Rachel is not only the oldest, she’s naturally the leader of all the girls. She resents that her parents give too much of their time and attention to their church, making it the center of the family’s life to the detriment of family life. She’s a sad soul who thinks that goodness is boring and is looking for some excitement and to break free from a life that gives her energy and passions no creative outlets.

Paul is Catholic, a juggler and an army medic who plans to go to medical school. He is mature for his age, comes from a good family, has a solid formation in his Catholic faith and a good grasp of the spiritual life. Because the Durham family are fundamentalist Protestants, some tension develops between Paul and the girls, some of whom have convinced themselves that Catholics are pagan goddess-worshipers. Paul takes on a role as mentor and protector to the girls and dispenses advice to Colonel Durham, the well-intentioned father who doesn’t quite know how to get a handle on his crumbling family situation.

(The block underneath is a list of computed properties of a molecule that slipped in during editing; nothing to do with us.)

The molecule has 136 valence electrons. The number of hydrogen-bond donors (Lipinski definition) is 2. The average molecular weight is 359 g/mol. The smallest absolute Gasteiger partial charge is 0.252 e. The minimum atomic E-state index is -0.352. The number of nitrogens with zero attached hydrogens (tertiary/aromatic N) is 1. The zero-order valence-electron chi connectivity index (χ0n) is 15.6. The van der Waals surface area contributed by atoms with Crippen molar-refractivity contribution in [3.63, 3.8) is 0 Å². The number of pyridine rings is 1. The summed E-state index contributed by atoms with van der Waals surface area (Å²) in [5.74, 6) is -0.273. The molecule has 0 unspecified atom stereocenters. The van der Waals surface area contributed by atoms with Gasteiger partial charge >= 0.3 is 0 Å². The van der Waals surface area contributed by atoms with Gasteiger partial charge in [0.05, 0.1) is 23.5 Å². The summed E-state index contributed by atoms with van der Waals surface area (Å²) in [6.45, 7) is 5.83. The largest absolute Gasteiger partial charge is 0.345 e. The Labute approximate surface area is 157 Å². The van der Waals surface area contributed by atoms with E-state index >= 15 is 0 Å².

Although I thoroughly enjoyed the novel, found the characters engaging and the story fast-paced and quite gripping, I thought this tension between the good Catholic boy and the rebellious Protestant girls was possibly a weak spot in the novel. Not so much a weakness in plotting or character development, it unfolds quite naturally. However, because the novel is aimed at Catholic teens I wonder if it might tend to create an false impression that Catholics, merely by virtue of being Catholic, have it all figured out, have no communication problems within their families, no problems with poor formation in the faith, etc while, on the other hand, Protestants are lost and need Catholics to rescue them. I think I’d have preferred the girls’ family to be Catholic as well so that the issues that arise don’t seem to be a Catholic vs. Protestant thing. It worked well on the level of the story, but I’d worry on the attitude it might inculcate in young readers, a sort of Catholics are better mentality. Objectively speaking, of course, the Catholic Church has the fullness of God’s revelation which the Protestant churches lack; but on the level of individual beliefs it’s a much more mixed bag. Many individual Protestants are much more solid both in family life and in their relationship with God than many individual Catholics.